Tag Archives: knile davis

Monday Morning Breeze: The Revolution Will Be Caught One-Handed

[(MOST IMPORTANT NOTE: The Breeze will recap CFB’s Alabama-Clemson National Championship game on Tuesday, so this will be Professional Football-heavy, or College-Deflated, depending how you choose to see the glass re: -imisms) It’s near impossible to miss the unfolding humor in a reality that pits America’s Most Traditionally Revered NFL team against the steaming pile of toxic that has been Daniel Snyder’s Washington Trumps, in D.C., for a wild-card playoff game.

When you add the fact that a prominent Packer player is named “Ha Ha Clinton-Dix” while Hillary stumps for the 2016 Democratic Presidential nomination, I mean, clearly Fate’s got a warped thing for the wickedly absurd. So what could prepare us for an NFL Wild-card weekend that lived up to its name? Where Ace Ventura jokes became re-relevant (“laces out”) making my heart gently weep for Minnesota’s Blair Walsh Project, where it seems everyone wants to be like ODB Jr whether it’s receivers vying for his “Best Ever Catch ‘Til Tomorrow” crown, or Vontaze’s Burfict crime-ing for his “Grossest Cheap Shot” frown, where all he does is Russell Wilson Seattle to wins (or perhaps Faith’s wind), while the Bengals missed Double-Deuce Dalton more than the time it takes to restore sore thumbs, Pack Nation slumbers well ’cause Aaron Rodgers remembered how to kinda throw again, some.

To playoff football let’s succumb. Enter to the beating drum of your heart’s hum and maybe find fun…


NFL Playoffs Games of the Week (Wild-card Round) Kansas City Chiefs 30 @ Houston Texans 0 So it was, ho hum, on the very first kickoff of the very first ho hum playoff game KNILE DAVIS EXPLODES THROUGH A MASSIVE HOLE AND ho hum RETURNS IT ONE-HUNDRED AND SIX FREAKING YARDS FOR THE TD. Houston was never really close on the majority of this play or for the rest of the game as Kansas City would never relinquish that lead, with the helpful, steady hand of Alex Smith leading the way and the woefully unsteady hand of Bryan Hoyer (4 picks, yikes!) leaving the Texans exposed like a butterfly filet of poor play.

Jon Gruden quote of the day: “JJ Watt’s battling a bad groin injury.” Look, Watt’s an incredible player, but even he can’t fight a Kansas City O-line AND tangle with one of those “bad groin injury” things at the same time.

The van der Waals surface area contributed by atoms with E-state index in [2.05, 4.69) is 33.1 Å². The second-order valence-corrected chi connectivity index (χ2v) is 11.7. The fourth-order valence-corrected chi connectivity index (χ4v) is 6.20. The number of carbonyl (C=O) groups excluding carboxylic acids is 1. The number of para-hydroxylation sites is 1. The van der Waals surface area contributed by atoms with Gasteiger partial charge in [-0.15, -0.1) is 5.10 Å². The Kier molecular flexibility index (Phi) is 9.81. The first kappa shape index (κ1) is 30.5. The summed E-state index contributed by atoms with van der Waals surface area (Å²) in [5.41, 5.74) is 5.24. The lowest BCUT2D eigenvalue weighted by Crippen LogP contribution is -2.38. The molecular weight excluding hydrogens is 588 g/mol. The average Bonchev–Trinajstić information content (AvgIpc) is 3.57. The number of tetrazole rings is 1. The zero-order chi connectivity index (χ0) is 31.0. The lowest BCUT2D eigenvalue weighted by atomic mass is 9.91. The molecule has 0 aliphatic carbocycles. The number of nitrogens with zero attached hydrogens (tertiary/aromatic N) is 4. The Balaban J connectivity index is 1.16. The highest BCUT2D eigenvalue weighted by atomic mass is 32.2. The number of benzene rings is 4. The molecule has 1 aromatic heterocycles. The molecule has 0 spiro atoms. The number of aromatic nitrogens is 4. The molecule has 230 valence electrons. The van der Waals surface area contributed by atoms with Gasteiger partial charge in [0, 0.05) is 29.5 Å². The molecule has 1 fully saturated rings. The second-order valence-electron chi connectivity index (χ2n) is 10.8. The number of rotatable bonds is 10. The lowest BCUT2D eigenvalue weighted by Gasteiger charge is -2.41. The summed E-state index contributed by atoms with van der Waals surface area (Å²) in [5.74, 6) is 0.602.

Pittsburgh Steelers 18 @ Cincinnati Bengals 16 An enchanting, angry contest. Part 1 of “Insane Catches by Incredible Wideouts,” and Vontaze’s Rage. This story told with the help of Vine’s visuality. We’ll start with the uglier portions of the game and finish with the beauty of Martavis’ gorgeous holy-roller TD catch. In all, it seems Andy Dalton will still get blamed for another 1st round exit, even though he wasn’t playing. We begin with one Vontaze Burfict losing his famously hot-tempered mind, producing a near clone of the ODB Jr. cheap-ass headshot, this time on Antonio Brown…

..but “Oh by the way” Burfict was way more egregious, disgusting, with this cheap headshot on Maxx Williams in a previous game versus the Ravens. Careful, it’s disturbing…


…and continuing the ugly parade, Pittsburgh ASSISTANT COACH Mike Munchak, yes, a coach, ripping some of Reggie Nelson’s dreads, rightfully pissing him right off…

…but thank all that’s True and Right in the world for Martavis Bryant’s incredible athleticism, focus, and brilliance all on display on this catch in the 3rd quarter, possibly trumping Beckham’s one-handed stab heard ’round the world…

Seattle Seahawks 10 @ Minnesota Vikings 9 This game will forever be remembered (by me) as “The Blair Walsh Project,” but it also included Part 2 of “Incredible Catches by Amazing Wideouts” and one of the more unlikely turning-point plays in recent history. First off, it looked cold as freezer burn in Minn-eh-sot-ah, -3 degrees for much of the game, with breath bursting from the entire stadium’s mouths like 80,000 proud vapers.

While their defense was its usual stout self, Seattle came out slightly resembling a steaming crater of ineptitude on offense. Then the play below happened, which appears to foreshadow more terror for Wilson and the ‘Hawks offense. Except he’s Macklemore uncommonly composed Russ Wilson, even in the face of certain peril, proving once again on this play why he’s so valuable to Mr. Pete Carroll and the ‘Hawks. For a little forced imagination, think of how 99.9% of the time the QB/center shotgun exchange is botched like this it results in, at best, a sack.

Instead, picture this reality where Wilson recovers smoothly, calmly baseball slides, retrieving the ball and springing back up in one swift motion, rolls away from oncoming defenders, looks downfield and fires a strike to a wide-open Tyler Lockett for the game-changing play. Seattle would go on to a TD and huge momentum swing, injecting life into their moribund offense and turning the tides of what was shaping up to be a certain Viking victory.